"Use a calendar to make your plans. Plan when you will go somewhere new. Plan when you will buy yourself a new outfit. Plan to learn to knit and decide when you’ll go to the yarn store. Plan to go fishing and call a buddy who likes to fish. Or, learn how to frame a favorite photo and plan when you will venture to a craft shop or to an art supply store. Plan to repair something in your house and plan to go to Home Depot or to Lowe’s or to your local hardware store. Planning activities for your future will help you reach that future."
4. Clean out and organize.
A productive way to grieve the end of a relationship is to clean out the drawers, closets, and other corners of your house that may still contain your spouse’s possessions, and replace them with new stuff. Your stuff. You don’t have to do it all at once, of course. As I said in the last point, you can plan each stage of the excavation. By manually picking up each item, recalling certain memories, and ever so tidily boxing them up for either him, Goodwill, or bulk pickup, you are acknowledging and bidding adieu to the marriage, while creating a space in your life for something new.
5. Preserve your energy.
In her book, Ready to Heal, Kelly McDaniel urges people who have just ended a relationship to preserve their energy, to avoid cluttering their days with too much activity. She writes, “The energy it takes to endure withdrawal [of a relationship] is equivalent to working a full-time job. Truthfully, this may be the hardest work you’ve ever done. In addition to support from people who understand your undertaking, you must keep the rest of your life simple. You need rest and solution.” You feel tired? You’re working two jobs … that’s why!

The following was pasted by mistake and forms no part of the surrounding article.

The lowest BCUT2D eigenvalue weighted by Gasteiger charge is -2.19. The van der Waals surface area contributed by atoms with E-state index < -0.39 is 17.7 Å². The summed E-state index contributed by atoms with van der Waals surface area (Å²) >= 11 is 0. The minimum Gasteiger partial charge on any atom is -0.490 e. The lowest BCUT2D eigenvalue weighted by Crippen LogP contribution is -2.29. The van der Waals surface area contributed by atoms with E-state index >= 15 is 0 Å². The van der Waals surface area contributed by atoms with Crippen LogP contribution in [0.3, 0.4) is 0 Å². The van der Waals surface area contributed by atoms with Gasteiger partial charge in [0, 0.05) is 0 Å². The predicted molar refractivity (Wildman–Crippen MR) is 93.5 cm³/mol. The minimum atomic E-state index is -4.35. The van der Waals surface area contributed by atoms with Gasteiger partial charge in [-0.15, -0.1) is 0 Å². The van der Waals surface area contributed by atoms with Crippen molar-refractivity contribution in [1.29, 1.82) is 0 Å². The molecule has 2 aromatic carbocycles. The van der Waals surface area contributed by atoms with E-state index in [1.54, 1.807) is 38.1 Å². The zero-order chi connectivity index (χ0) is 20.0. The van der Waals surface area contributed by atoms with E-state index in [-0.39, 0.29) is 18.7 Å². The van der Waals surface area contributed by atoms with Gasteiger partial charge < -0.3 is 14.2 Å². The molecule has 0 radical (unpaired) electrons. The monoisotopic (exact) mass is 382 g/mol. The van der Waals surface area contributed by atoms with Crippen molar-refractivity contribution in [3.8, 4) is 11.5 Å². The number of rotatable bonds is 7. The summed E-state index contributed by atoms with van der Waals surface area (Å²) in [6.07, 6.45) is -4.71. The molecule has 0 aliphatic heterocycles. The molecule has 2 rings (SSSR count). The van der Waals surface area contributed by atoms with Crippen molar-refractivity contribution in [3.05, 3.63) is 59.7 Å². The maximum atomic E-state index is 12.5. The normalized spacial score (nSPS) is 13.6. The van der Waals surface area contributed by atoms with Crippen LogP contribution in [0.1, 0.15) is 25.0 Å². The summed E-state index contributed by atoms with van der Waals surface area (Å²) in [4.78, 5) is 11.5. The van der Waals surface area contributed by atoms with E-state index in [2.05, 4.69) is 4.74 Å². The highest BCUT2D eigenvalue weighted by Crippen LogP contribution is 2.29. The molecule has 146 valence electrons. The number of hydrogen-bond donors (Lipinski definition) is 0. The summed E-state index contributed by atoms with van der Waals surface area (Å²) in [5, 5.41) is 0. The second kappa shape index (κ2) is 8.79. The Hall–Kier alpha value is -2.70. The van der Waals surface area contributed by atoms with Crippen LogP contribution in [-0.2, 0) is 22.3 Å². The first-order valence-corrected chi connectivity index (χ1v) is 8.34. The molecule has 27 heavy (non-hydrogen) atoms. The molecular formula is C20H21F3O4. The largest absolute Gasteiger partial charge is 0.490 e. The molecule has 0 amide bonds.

6. Defy the stereotype.
Mary Jo Eustace will make any reader, but especially those who have lived through divorce, laugh out loud with her memoir, Divorce Sucks. I loved the part where she challenges the divorcee to debunk the hurtful stereotypes of divorced people. Writes Eustace: “Our marriages didn’t work, so people assume we don’t quite work. And this is why it’s very important for those of us who have survived the hell of divorce to start redefining what the landscape of the divorced woman [or man] can look like. People can have us over for dinner, even a couple’s dinner party, and we promise we won’t seduce anyone’s husband or dance on the table, expressing ourselves through modern movement and our ability to do the splits.”
7. Take the high road.
My friend and mentor Mike constantly reminds me that it’s better to be happy or at peace than it is to be right. So, as I’m loaded and ready to fire off a nasty email to some jerk who could potentially make my life hell, I will stop and consider Mike’s pearl of advice. Then I drag the email over to the cute trashcan on my monitor.
I have no doubt your ex-spouse is responsible for a mother load of terrible things, legal pad after legal pad of inexcusable grievances you could report to your attorney. And you would be absolutely entitled to seek revenge (or even justice) for all of his misjudgments. But is it worth it? That’s the question you might need to stick to your bathroom mirror on a sticky note. A friendly divorce isn’t necessarily a fair divorce. Which one do you want?
This article was originally published at http://www.psychcentral.com. Reprinted with permission from the author.